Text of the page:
Case details

Plaintiffs claimed spinal injuries from auto accident





Result type

Not present

back, head, headaches neck, herniated disc, neck, nerve impingement, neurological, radiculopathy
On Sept. 26, 2015, plaintiff Travis Thompson, 28, a plumber and a seasonal firefighter, was driving on U.S. Route 101, also known as Redwood Highway, in Novato. Plaintiff Christina Goolis, 23, was a passenger. Their car’s rear end was struck by a trailing pickup truck that was being driven by Peter Parnow. Goolis claimed that she suffered of her back and neck. Thompson claimed that he suffered an injury of his neck. Goolis and Thompson sued Parnow. The lawsuit alleged that Parnow was negligent in the operation of his vehicle. Defense counsel conceded liability. The matter proceeded to damages., Goolis claimed that she suffered of her back and neck. She also claimed that she suffered residual headaches. After a week had passed, Goolis presented to a medical clinic. She ultimately underwent nine sessions of chiropractic treatment. Her treatment concluded in January 2016. Goolis sought recovery of damages for pain and suffering. Thompson claimed that he suffered a herniation of his C5-6 intervertebral disc. He also claimed that he developed residual impingement of a spinal nerve and resultant radiculopathy. Thompson underwent chiropractic care and painkilling injections, but he claimed that they failed to resolve his pain. On May 23, 2018, he underwent decompressive surgery that included a discectomy, which involved replacement of his C5-6 disc. Thompson claimed that the surgery resolved the radicular component of his pain, but that he continues to suffer axial pain that limits his cervical mobility. He claimed that his pain prevents his performance of his firefighting duties and has thereby ended his aspiration for a full-time career in that field. He also claimed that he will likely require painkilling facet-block injections and radiofrequency ablation in the next five years, and he further claimed that he is a candidate for interval physical therapy six to 12 times a year for five to seven years. Thompson sought recovery of future medical expenses, damages for past and future loss of earnings, and damages for past and future pain and suffering. Defense counsel contended that the forces of the impact were insufficient to have caused the claimed and that Thompson’s cervical pathology was either pre-existing or related to a construction injury that occurred after the accident. Counsel also contended that Thompson would not have been able to become a full-time firefighter even if the accident had not occurred.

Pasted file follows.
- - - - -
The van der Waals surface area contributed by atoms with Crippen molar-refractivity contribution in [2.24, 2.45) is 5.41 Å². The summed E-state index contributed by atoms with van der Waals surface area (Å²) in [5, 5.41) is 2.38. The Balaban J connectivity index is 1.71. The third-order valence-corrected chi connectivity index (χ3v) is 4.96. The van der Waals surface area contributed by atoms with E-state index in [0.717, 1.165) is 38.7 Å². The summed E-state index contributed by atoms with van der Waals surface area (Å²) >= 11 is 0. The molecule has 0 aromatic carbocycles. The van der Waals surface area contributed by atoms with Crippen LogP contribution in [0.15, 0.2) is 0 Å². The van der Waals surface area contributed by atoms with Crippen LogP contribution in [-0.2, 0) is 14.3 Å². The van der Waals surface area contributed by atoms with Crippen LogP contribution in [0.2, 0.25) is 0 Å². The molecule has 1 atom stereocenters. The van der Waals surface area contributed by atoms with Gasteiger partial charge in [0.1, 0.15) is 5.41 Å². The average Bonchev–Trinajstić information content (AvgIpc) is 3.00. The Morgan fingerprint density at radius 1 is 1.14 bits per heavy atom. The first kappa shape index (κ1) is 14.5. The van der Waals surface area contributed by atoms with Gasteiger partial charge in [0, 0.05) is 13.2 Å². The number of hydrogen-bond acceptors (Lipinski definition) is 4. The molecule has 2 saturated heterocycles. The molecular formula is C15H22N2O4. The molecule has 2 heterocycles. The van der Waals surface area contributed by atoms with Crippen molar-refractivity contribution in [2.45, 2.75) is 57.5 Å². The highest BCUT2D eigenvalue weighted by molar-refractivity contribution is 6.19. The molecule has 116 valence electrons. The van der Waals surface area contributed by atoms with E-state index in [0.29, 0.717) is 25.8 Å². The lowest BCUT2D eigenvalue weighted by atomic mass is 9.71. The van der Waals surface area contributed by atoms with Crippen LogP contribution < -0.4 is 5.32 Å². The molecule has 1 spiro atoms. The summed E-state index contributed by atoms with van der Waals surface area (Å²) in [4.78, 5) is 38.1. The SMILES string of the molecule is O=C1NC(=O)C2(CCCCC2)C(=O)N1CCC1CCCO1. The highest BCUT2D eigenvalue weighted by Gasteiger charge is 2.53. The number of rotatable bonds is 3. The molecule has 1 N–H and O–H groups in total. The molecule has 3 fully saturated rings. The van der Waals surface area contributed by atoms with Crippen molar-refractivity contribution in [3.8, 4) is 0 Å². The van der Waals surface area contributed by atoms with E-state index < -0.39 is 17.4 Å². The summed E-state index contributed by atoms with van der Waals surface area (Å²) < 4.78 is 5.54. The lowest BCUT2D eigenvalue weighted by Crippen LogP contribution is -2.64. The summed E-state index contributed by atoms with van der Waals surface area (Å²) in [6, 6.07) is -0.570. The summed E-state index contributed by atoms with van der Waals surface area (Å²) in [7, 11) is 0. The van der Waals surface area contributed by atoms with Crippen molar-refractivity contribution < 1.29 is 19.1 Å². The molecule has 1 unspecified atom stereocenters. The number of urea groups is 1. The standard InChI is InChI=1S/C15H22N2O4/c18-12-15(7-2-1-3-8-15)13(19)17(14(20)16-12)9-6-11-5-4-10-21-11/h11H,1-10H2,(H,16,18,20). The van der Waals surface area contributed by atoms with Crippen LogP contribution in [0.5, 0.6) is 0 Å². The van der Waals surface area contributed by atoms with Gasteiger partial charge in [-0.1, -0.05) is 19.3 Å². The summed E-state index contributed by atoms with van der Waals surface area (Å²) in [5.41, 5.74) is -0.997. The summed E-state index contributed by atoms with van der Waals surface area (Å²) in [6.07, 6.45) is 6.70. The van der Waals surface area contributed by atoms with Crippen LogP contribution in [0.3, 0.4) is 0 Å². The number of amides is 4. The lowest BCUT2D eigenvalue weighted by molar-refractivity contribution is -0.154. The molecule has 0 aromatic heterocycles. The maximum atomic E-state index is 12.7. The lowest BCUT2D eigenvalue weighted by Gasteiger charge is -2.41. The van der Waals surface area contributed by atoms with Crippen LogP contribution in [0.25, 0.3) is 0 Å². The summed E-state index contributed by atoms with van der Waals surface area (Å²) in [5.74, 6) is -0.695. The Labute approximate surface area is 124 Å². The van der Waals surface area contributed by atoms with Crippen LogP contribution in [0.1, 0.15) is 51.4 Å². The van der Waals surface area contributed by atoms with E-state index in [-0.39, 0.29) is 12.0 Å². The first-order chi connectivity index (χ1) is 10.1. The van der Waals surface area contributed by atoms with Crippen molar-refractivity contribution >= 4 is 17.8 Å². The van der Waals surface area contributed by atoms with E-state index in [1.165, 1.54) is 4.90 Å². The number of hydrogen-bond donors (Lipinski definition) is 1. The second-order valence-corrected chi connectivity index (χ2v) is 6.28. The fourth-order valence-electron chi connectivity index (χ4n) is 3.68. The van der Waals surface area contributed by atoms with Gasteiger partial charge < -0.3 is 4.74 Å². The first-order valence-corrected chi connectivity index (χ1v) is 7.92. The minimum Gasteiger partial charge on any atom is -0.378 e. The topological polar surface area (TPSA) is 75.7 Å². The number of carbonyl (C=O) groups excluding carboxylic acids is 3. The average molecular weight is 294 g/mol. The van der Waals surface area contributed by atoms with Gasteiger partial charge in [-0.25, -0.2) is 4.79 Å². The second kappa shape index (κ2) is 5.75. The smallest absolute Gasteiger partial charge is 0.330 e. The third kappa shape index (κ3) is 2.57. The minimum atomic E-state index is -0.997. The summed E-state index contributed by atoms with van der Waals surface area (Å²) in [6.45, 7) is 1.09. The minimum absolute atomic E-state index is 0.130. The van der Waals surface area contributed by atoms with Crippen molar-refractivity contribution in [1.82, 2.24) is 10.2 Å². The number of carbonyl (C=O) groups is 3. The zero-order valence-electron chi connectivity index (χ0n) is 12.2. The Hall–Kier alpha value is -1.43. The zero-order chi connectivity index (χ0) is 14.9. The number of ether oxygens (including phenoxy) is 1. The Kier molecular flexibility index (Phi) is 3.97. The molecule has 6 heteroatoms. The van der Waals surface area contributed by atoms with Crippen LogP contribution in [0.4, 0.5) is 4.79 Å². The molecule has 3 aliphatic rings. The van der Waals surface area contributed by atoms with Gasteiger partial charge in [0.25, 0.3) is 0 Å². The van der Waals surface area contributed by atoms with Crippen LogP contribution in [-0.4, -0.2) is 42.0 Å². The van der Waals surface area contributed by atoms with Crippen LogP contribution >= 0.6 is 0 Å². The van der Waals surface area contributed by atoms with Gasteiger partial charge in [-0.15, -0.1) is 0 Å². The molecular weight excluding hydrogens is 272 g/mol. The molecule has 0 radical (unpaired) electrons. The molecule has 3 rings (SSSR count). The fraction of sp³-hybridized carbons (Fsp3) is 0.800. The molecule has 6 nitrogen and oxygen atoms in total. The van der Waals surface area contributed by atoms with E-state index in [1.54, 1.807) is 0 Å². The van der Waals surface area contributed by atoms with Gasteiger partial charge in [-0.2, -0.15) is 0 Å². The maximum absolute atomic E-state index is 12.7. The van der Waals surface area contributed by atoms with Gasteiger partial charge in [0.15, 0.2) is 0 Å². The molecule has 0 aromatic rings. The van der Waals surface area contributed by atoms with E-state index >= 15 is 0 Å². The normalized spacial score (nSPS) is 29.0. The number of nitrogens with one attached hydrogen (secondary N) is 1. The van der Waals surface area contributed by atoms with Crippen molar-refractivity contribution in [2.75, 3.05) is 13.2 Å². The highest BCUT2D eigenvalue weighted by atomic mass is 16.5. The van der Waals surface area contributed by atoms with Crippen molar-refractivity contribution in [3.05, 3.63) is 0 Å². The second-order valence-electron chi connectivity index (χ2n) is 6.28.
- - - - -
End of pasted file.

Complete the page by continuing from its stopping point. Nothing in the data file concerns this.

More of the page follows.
Superior Court of Marin County, Marin, CA

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